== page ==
2nd Annual Workshop of the Late Habsburg PhD Network, 22-23 June 2023

This Workshop aims to provide members of the Late Habsburg PhD Network* with the opportunity to present their ongoing research and receive valuable feedback from experienced scholars in the field of Habsburg Studies.

Organized by Daniel Gunz and David Smrček

22 June 2023

18:00 KEYNOTE: HABSBURG CENTRAL EUROPE'S POST-WAR IMPERIAL ORDER | Pieter M. Judson (European University Institute)

The period after 1918 is often understood as a post-imperial or even post-colonial period in Habsburg Central Europe. The successor states drew sharp contrasts between their allegedly democratic and national values on the one hand, and the allegedly oppressive non-democratic and anti-national values of the empire they had replaced on the other. Research in the past decade has complicated this narrative in several ways. First, it has shown that imperial and national values often developed in tandem and shared a similar logic. Secondly, we now see that a range of continuities (institutional, administrative, cultural, personnel) linked the rejected imperial regime to the successor states. The lecture explores some of these continuities, examining the elements of imperial practice adopted by the successor states and pointing out where some new imperial practices distinguished the successors from the empire they replaced

Pieter M. Judson is Professor of 19th and 20th Century History at the European University Institute in Florence. He has been awarded several prices for his publications, such as the Karl Vogelsang – Staatspreis in 2010. The Habsburg Empire. A New History was published in 2018 and has since been translated into German, Italian and French. His research focuses on a variety of topics, including the history of modern Europe, the history of empires, nationalism and conflicts, cultural and political history.

venue: Hörsaal 6 Franz König, Hauptgebäude Universität Wien, Tiefparterre Stiege 9, Hof V

free entrance, not registration required 


23 June 2023

08:30 – 08:45 WELCOMING WORDS | Martina Steer (Doctoral School of Historical and Cultural Studies), Peter Becker (University of Vienna), David Smrček and Daniel Gunz (University of Vienna)


“Guardians of the Nation” Revisited: Czech and German School Associations in the Ceded Areas of Lower Austria | Martina Schmidinger (University of Innsbruck)

Politicians in the Street Politics of 1897 | David Smrček (University of Vienna)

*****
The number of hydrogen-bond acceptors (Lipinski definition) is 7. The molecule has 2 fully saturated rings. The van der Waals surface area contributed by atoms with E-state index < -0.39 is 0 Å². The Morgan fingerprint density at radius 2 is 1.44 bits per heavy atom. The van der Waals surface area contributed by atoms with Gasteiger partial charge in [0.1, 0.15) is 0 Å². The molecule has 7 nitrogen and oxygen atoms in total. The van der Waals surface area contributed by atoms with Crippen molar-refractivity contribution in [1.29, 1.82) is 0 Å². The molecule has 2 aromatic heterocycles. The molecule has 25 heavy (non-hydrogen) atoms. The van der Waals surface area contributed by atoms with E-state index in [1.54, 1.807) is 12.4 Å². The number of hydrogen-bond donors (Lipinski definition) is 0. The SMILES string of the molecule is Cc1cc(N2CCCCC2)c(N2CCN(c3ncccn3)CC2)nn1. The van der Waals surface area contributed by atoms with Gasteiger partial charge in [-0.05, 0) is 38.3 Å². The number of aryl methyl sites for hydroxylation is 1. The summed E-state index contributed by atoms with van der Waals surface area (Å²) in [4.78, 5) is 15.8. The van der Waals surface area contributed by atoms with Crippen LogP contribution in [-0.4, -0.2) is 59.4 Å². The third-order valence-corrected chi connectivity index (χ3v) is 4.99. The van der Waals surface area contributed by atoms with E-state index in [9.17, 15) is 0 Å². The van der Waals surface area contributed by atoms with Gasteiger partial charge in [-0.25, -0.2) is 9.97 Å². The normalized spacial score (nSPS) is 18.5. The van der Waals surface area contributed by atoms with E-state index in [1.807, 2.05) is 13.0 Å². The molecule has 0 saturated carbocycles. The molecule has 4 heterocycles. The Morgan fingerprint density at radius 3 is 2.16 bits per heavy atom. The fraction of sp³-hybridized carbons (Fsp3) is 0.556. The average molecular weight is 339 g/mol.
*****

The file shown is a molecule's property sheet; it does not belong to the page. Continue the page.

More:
Nationalism and language use in court: the multifaceted issue of customary court language(s) at the Kreisgericht Bozen in Tyrol (1870-1903) | Alexander Teutsch (University of Vienna)

10:15 – 10:30 COFFEE BREAK

10:30 – 12:00 PANEL 2: IDENTITY

Aristocratic Supranationalism, the Nationalities Question and a Remote Alpine Principality: The Role of National Identity in the Lives of Johann II and Aloys of Liechtenstein | Cornelius Goop (University of Vienna)

Domesticating the Foreign and Consuming the Exotic: Julius Meinl Food Advertisements, 1890-1937 | Amy Millet (University of Kansas)

Unveiling the Forgotten: Women Artists and their Exhibitions in Interwar Prague | Magdalena Eriksröd-Burger (University of Bamberg) 

12:00 – 13:00 LUNCH BREAK


“All Persons Afflicted with Congenital Pederasty are Mentally Ill…” Queer Identity Constructions within the Oesterreichische Kriminal-Zeitung 1907/08 | Daniel Gunz (University of Vienna)

Community Ties in Urban Life: a Case Study from Braşov, Transylvania | Megan Palmer (University of Nottingham)

Success is rarely a coincidence: The Popularization of the "Quartett Gebrüder Schrammel, Dänzer und Strohmayer" in the late 19th Century | Tanja Weber (University of Vienna)

14:30 – 15:00 FINAL DISCUSSION

comments by Pieter Judson and Peter Becker

venue: Seminarraum Geschichte 3, Hauptgebäude Universität Wien, 2. Stock Stiege 9, Hof VII.

Please register by writing to Daniel Gunz.


Supported by the Doctoral School of Historical and Cultural Studies, the Institute of Austrian Historical Research, and the Department of History

* About the Late Habsburg PhD Network: It is a group of motivated students and early career scholars who are working on various themes and aspects related to the late Habsburg Empire. The Network is based at the University of Vienna, but it is open to students from other universities. We meet once a month during the semester with the aim of connecting young scholars who are currently located in Vienna. The Network is inclusive and welcomes students from disciplines, including master’s students who are completing their thesis as well as postdocs who are seeking to connect with others in their field. For further information please contact David Gunz or David Smrcek.